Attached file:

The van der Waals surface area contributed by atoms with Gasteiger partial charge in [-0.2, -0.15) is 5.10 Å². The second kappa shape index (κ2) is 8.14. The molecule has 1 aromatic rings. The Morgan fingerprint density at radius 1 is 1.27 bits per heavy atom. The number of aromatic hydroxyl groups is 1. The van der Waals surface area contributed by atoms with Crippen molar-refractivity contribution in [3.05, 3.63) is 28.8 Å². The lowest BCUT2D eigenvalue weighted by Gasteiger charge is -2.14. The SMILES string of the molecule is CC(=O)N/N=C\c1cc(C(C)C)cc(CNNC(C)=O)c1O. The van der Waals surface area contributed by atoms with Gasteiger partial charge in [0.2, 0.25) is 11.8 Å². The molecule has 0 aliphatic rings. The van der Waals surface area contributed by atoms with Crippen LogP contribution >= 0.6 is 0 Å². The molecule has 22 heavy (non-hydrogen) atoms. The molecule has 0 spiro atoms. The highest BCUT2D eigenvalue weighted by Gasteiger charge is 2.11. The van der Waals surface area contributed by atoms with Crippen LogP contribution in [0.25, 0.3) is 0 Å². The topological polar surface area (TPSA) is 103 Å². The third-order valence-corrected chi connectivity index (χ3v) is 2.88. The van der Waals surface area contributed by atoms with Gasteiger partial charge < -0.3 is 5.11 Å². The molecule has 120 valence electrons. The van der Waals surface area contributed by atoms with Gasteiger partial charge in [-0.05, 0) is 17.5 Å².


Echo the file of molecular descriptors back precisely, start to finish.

The van der Waals surface area contributed by atoms with Gasteiger partial charge in [-0.2, -0.15) is 5.10 Å². The second kappa shape index (κ2) is 8.14. The molecule has 1 aromatic rings. The Morgan fingerprint density at radius 1 is 1.27 bits per heavy atom. The number of aromatic hydroxyl groups is 1. The van der Waals surface area contributed by atoms with Crippen molar-refractivity contribution in [3.05, 3.63) is 28.8 Å². The lowest BCUT2D eigenvalue weighted by Gasteiger charge is -2.14. The SMILES string of the molecule is CC(=O)N/N=C\c1cc(C(C)C)cc(CNNC(C)=O)c1O. The van der Waals surface area contributed by atoms with Gasteiger partial charge in [0.2, 0.25) is 11.8 Å². The molecule has 0 aliphatic rings. The van der Waals surface area contributed by atoms with Crippen LogP contribution >= 0.6 is 0 Å². The molecule has 22 heavy (non-hydrogen) atoms. The molecule has 0 spiro atoms. The highest BCUT2D eigenvalue weighted by Gasteiger charge is 2.11. The van der Waals surface area contributed by atoms with Crippen LogP contribution in [0.25, 0.3) is 0 Å². The topological polar surface area (TPSA) is 103 Å². The third-order valence-corrected chi connectivity index (χ3v) is 2.88. The van der Waals surface area contributed by atoms with Gasteiger partial charge < -0.3 is 5.11 Å². The molecule has 120 valence electrons. The van der Waals surface area contributed by atoms with Gasteiger partial charge in [-0.05, 0) is 17.5 Å².